A pair of House Democrats is adding a bipartisan flavor to months of GOP-led protestations over the way President Barack Obama’s Department of Justice circumvents the spirit of Constitutional protections against warrantless searches and seizures.
Congressmen Jerrold Nadler (N.Y.) and David Cicilline (R.I.), both Democrats, sent a letter to Attorney General Eric Holder this week demanding the DOJ explain its rationale for relying on the FBI’s secret National Security Letters, which allow Federal law enforcement to compel banks and Internet providers to give up private customer information — without their knowledge or consent.
National Security Letters are among the Patriot Act’s many freedom-choking legacies. The DOJ welcomes the FBI’s interpretation of Section 215 of the Patriot Act to include the FBI’s use of National Security Letters to collect wire-based data, as the two Congressmen point out, on a “case-by-case basis.”
Here’s the full text of the letter:
Dear Attorney General:
Over the past several months, the media has focused on Section 215 of the USA PATRIOT Act. Section 215 permits the government to obtain “any tangible thing” if there are “reasonable grounds to believe” the information sought is “relevant” to an investigation “to obtain foreign intelligence information not concerning a United States person or to protect against international terrorism or clandestine intelligence activities.”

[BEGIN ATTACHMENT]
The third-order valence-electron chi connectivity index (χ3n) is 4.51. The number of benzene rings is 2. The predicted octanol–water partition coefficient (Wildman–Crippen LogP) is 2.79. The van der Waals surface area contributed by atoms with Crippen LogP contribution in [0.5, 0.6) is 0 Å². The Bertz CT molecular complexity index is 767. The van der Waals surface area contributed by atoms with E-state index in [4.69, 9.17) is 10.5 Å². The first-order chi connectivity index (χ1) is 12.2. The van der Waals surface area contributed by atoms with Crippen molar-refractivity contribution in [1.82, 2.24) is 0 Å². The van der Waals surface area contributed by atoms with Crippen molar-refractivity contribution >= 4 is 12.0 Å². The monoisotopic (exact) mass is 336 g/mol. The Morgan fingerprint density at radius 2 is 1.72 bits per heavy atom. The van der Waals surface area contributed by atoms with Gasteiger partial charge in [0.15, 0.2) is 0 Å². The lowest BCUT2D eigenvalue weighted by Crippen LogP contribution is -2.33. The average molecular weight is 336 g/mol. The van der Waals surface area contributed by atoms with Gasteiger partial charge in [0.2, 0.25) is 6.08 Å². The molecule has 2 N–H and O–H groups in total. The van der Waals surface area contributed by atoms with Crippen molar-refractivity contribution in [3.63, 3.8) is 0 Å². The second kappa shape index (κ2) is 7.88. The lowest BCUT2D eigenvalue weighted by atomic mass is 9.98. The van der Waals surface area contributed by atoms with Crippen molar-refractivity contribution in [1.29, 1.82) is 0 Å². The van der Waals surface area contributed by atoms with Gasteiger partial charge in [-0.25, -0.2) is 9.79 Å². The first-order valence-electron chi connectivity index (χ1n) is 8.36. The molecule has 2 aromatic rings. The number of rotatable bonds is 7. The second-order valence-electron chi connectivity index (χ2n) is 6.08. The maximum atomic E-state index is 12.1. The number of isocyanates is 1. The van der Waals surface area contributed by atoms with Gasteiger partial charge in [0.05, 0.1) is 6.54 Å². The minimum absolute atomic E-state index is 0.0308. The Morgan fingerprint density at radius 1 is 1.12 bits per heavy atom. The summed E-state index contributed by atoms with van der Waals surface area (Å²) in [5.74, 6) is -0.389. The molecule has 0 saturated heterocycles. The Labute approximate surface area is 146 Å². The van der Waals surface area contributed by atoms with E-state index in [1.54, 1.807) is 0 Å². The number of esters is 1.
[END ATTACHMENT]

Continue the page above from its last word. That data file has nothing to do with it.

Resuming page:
Under this authority, the National Security Agency collects records on virtually every phone call made in the United States. We understand that the Federal Bureau of Investigation may also use Section 215 to collect telephone records on a case-by-case basis. Section 215, of course, requires the government to obtain the approval of the Foreign Intelligence Surveillance Court before it may demand these records from a communications service provider.
On February 4, 2014, at a full committee hearing of the House Judiciary Committee, we questioned Deputy Attorney General James M. Cole about a different investigative tool—National Security Letters, or “NSLs.”
NSLs permit the FBI to obtain, among other things, telephone records, email subscriber information, and financial transaction records that are “relevant to an authorized investigation to protect against international terrorism or clandestine intelligence activities.”2 NSLs are issued by senior FBI officials. No judicial finding is necessary.
The Review Group on Intelligence and Communications Technologies noted that “foreign intelligence investigations are especially likely to implicate highly sensitive and personal information and to have potentially severe consequences for the individuals under investigation.”3 The Review Group was “unable to identify a principled reason why NSLs should be issued by FBI officials when section 215 orders . . . must be issued by the FISC,”4 and therefore recommended that “all statutes authorizing the use of National Security Letters should be amended to require the use of the same oversight, minimization, retention, and dissemination standards that currently govern the use of section 215 orders.”